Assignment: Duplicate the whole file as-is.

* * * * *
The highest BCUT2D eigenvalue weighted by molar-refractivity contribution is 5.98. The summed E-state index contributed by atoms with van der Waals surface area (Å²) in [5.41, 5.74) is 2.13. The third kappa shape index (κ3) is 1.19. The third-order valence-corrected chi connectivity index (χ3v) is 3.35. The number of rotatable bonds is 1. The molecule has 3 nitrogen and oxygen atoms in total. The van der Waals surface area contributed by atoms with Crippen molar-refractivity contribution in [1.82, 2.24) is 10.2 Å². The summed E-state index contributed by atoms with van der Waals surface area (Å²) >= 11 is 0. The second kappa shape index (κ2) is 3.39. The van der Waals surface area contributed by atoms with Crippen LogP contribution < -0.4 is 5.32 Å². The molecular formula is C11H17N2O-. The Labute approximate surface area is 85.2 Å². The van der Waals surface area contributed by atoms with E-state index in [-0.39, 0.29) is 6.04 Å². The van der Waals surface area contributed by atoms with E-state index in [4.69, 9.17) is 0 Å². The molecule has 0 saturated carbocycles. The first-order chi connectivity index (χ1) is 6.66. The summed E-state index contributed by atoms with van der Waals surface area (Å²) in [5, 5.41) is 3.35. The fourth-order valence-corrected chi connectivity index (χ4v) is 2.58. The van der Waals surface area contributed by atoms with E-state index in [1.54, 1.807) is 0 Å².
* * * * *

The highest BCUT2D eigenvalue weighted by molar-refractivity contribution is 5.98. The summed E-state index contributed by atoms with van der Waals surface area (Å²) in [5.41, 5.74) is 2.13. The third kappa shape index (κ3) is 1.19. The third-order valence-corrected chi connectivity index (χ3v) is 3.35. The number of rotatable bonds is 1. The molecule has 3 nitrogen and oxygen atoms in total. The van der Waals surface area contributed by atoms with Crippen molar-refractivity contribution in [1.82, 2.24) is 10.2 Å². The summed E-state index contributed by atoms with van der Waals surface area (Å²) >= 11 is 0. The second kappa shape index (κ2) is 3.39. The van der Waals surface area contributed by atoms with Crippen LogP contribution < -0.4 is 5.32 Å². The molecular formula is C11H17N2O-. The Labute approximate surface area is 85.2 Å². The van der Waals surface area contributed by atoms with E-state index in [-0.39, 0.29) is 6.04 Å². The van der Waals surface area contributed by atoms with E-state index in [4.69, 9.17) is 0 Å². The molecule has 0 saturated carbocycles. The first-order chi connectivity index (χ1) is 6.66. The summed E-state index contributed by atoms with van der Waals surface area (Å²) in [5, 5.41) is 3.35. The fourth-order valence-corrected chi connectivity index (χ4v) is 2.58. The van der Waals surface area contributed by atoms with E-state index in [1.54, 1.807) is 0 Å².